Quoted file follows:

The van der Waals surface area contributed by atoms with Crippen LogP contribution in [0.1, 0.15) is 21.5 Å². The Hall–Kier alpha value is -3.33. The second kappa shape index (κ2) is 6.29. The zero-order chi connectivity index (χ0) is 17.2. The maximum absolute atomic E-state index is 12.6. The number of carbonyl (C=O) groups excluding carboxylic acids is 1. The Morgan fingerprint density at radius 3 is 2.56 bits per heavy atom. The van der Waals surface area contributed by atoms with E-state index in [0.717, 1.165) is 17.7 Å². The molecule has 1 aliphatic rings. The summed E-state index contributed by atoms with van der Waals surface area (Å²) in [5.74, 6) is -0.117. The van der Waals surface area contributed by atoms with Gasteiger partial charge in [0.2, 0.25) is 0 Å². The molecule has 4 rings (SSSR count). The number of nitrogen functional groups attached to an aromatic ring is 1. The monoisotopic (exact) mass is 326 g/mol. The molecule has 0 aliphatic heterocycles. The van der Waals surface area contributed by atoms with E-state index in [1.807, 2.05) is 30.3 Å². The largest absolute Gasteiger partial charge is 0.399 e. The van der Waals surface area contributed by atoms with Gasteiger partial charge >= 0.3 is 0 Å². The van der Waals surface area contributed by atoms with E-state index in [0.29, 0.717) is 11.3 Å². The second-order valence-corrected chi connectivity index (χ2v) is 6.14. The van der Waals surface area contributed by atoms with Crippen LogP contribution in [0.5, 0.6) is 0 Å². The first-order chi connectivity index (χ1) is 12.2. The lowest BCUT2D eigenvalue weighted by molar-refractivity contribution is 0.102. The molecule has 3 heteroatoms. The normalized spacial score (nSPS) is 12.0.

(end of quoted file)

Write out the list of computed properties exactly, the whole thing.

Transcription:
The van der Waals surface area contributed by atoms with Crippen LogP contribution in [0.1, 0.15) is 21.5 Å². The Hall–Kier alpha value is -3.33. The second kappa shape index (κ2) is 6.29. The zero-order chi connectivity index (χ0) is 17.2. The maximum absolute atomic E-state index is 12.6. The number of carbonyl (C=O) groups excluding carboxylic acids is 1. The Morgan fingerprint density at radius 3 is 2.56 bits per heavy atom. The van der Waals surface area contributed by atoms with E-state index in [0.717, 1.165) is 17.7 Å². The molecule has 1 aliphatic rings. The summed E-state index contributed by atoms with van der Waals surface area (Å²) in [5.74, 6) is -0.117. The van der Waals surface area contributed by atoms with Gasteiger partial charge in [0.2, 0.25) is 0 Å². The molecule has 4 rings (SSSR count). The number of nitrogen functional groups attached to an aromatic ring is 1. The monoisotopic (exact) mass is 326 g/mol. The molecule has 0 aliphatic heterocycles. The van der Waals surface area contributed by atoms with E-state index in [1.807, 2.05) is 30.3 Å². The largest absolute Gasteiger partial charge is 0.399 e. The van der Waals surface area contributed by atoms with Gasteiger partial charge >= 0.3 is 0 Å². The van der Waals surface area contributed by atoms with E-state index in [0.29, 0.717) is 11.3 Å². The second-order valence-corrected chi connectivity index (χ2v) is 6.14. The van der Waals surface area contributed by atoms with Crippen LogP contribution in [0.5, 0.6) is 0 Å². The first-order chi connectivity index (χ1) is 12.2. The lowest BCUT2D eigenvalue weighted by molar-refractivity contribution is 0.102. The molecule has 3 heteroatoms. The normalized spacial score (nSPS) is 12.0.